With all of that said, this is beginning to look a bit like last year. The Habs are winless in three, squandering points against teams that they need to beat to make the playoffs. It’s likely that New Jersey, Columbus and Ottawa all miss the playoffs, but the Habs just finished a three-game run against them and managed only two points.
That may not be good enough.
What a perfect ceremony for Guy Carbonneau before the contest. The presentation was outstanding and extremely creative, too, with a mosaic of his moments superimposed on the scoreboard, along with quotes from some of the greats in the game including Bob Gainey, Patrick Roy, and Wayne Gretzky.
The ovation that followed was spine-tingling and it was obvious what it meant to number 21. Carbonneau stood in the middle of the ice and soaked it all in. It was easy to see that Carbonneau was a bit surprised by the love shown from the fans who were relentless. It was also interesting to watch the Habs bench to note all of those players of present-day realize anew what passion these fans have for their hockey heroes, and perhaps the 1919-20 Canadiens dreamed just a little bit of a day that they could find playoff glory and receive an ovation such as this.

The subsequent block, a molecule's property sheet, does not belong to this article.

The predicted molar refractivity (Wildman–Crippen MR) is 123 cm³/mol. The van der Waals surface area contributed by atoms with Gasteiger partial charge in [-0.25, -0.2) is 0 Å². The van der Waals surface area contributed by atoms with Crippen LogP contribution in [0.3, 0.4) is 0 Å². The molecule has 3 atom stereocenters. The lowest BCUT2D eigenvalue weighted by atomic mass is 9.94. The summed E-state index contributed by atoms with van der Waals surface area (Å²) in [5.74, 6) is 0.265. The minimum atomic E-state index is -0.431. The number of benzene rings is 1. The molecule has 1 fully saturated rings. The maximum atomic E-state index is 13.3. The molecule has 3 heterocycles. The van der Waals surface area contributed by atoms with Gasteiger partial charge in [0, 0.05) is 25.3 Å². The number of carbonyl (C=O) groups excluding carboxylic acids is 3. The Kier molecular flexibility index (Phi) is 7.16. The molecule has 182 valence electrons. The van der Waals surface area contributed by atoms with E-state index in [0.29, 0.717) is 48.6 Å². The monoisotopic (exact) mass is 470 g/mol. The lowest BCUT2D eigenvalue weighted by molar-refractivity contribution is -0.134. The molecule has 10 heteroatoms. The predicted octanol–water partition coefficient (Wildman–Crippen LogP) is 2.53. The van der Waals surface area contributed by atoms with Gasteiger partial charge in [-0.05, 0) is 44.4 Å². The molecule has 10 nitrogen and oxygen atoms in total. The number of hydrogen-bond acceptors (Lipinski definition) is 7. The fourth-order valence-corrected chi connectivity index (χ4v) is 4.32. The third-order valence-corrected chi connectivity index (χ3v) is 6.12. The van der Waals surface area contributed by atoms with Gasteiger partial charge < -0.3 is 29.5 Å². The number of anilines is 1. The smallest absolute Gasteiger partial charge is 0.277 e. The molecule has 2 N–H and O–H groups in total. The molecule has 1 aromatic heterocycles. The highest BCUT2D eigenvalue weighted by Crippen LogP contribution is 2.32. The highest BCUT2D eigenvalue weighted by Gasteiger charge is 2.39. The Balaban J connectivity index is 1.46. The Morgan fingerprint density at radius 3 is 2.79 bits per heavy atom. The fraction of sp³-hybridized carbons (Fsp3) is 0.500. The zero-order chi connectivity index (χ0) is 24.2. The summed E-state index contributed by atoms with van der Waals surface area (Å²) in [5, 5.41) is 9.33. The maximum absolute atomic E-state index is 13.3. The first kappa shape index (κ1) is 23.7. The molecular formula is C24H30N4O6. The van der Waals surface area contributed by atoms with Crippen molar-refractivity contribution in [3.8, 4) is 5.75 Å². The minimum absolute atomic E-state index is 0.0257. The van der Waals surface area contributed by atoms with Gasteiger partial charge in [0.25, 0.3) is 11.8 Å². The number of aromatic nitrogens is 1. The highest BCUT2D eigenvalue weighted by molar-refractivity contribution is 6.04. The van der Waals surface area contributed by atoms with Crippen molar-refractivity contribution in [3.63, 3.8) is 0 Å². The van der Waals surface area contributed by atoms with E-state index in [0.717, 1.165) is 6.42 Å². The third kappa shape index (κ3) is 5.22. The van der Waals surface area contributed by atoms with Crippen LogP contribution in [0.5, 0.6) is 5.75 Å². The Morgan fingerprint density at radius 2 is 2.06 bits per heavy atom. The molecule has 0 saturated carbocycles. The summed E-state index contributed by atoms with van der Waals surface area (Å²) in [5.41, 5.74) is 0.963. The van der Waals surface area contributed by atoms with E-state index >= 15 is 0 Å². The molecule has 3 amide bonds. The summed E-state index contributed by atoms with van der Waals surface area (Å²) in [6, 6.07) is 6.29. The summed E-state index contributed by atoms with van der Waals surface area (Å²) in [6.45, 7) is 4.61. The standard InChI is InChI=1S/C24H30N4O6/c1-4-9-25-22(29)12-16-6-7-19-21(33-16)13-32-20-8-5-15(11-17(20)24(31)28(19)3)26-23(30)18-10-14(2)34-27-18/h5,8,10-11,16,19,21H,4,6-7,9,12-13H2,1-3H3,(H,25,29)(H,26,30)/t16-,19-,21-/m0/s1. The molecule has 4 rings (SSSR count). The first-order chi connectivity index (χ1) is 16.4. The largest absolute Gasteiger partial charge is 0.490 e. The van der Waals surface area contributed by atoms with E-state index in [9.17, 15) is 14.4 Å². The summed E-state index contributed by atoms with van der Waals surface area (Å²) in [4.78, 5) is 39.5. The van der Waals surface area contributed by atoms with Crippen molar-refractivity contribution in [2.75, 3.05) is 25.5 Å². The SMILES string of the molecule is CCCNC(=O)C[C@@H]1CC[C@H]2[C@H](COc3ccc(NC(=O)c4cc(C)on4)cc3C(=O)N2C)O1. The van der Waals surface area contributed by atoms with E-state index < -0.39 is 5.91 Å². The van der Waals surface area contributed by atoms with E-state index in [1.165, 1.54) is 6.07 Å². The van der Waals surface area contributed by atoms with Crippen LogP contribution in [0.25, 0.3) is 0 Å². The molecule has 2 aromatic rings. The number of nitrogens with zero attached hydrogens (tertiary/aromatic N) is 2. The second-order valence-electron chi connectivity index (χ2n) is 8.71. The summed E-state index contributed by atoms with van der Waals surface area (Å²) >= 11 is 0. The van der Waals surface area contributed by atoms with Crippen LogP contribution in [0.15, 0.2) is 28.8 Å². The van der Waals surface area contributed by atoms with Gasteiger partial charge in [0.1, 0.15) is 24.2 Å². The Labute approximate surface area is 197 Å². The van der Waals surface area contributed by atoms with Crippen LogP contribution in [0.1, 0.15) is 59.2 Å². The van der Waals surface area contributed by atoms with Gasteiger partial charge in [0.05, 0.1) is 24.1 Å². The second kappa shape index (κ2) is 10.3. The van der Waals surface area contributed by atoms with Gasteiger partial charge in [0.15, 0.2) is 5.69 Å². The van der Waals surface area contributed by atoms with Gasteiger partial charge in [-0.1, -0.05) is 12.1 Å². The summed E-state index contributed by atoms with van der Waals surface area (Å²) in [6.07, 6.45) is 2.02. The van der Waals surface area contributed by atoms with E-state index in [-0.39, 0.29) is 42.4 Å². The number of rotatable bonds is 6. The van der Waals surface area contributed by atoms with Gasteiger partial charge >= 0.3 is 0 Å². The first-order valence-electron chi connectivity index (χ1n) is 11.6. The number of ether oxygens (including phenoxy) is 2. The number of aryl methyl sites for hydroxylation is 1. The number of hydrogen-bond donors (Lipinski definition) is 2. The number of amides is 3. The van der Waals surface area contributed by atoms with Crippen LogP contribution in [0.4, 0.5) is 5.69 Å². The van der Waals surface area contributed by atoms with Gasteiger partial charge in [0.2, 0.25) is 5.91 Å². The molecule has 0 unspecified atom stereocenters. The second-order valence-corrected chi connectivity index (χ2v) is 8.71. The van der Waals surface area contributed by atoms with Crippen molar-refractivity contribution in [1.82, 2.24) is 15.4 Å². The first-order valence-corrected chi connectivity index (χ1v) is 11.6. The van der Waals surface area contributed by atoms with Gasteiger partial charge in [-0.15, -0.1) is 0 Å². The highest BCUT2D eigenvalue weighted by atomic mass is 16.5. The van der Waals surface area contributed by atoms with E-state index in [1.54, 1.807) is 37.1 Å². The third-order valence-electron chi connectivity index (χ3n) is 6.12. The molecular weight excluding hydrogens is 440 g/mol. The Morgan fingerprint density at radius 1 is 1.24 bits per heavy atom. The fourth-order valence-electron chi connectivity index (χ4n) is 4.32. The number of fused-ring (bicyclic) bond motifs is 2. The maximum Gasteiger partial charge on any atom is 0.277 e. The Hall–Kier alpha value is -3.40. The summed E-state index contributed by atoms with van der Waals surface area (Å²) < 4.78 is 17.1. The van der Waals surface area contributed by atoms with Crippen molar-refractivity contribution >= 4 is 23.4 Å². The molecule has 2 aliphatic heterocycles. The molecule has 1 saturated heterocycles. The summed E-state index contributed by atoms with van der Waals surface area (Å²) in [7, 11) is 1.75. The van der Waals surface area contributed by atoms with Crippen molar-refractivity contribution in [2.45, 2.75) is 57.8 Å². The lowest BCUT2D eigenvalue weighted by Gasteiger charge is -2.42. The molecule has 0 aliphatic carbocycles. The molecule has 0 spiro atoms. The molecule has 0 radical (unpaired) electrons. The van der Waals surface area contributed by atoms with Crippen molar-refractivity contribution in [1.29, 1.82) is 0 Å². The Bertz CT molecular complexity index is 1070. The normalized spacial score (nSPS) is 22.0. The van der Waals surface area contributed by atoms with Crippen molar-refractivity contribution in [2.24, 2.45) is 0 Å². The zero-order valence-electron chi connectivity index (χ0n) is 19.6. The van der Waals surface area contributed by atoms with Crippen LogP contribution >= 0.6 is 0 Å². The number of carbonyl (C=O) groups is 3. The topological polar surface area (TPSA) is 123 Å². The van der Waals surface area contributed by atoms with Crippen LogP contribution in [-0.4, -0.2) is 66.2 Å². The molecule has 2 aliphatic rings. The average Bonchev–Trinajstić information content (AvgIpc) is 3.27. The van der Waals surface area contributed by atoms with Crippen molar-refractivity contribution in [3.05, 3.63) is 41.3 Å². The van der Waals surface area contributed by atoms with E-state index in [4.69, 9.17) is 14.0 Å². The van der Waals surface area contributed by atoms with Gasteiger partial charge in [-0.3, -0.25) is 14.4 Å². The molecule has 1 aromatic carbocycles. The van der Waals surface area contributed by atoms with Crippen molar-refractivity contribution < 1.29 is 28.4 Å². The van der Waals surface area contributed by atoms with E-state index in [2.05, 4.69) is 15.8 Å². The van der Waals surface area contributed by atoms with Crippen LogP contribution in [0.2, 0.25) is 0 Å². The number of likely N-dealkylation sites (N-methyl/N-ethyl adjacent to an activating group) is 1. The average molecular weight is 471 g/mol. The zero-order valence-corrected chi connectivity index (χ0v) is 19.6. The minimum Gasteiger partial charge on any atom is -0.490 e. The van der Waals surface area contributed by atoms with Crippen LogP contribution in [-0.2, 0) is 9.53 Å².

No one does these moments like the Canadiens.
Ryan Poehling is finding life as a pro difficult so far, and it’s not that surprising. Not everyone can just leap onto the scene like Suzuki and immediately impress. Poehling has now gone 12 games straight without a single point. That includes four games in the NHL and eight games in the AHL. Poehling’s Laval Rocket dominated in Toronto on Wednesday night, but lost 2-1 in overtime. Matthew Peca got the only Laval goal. He has only two on the season.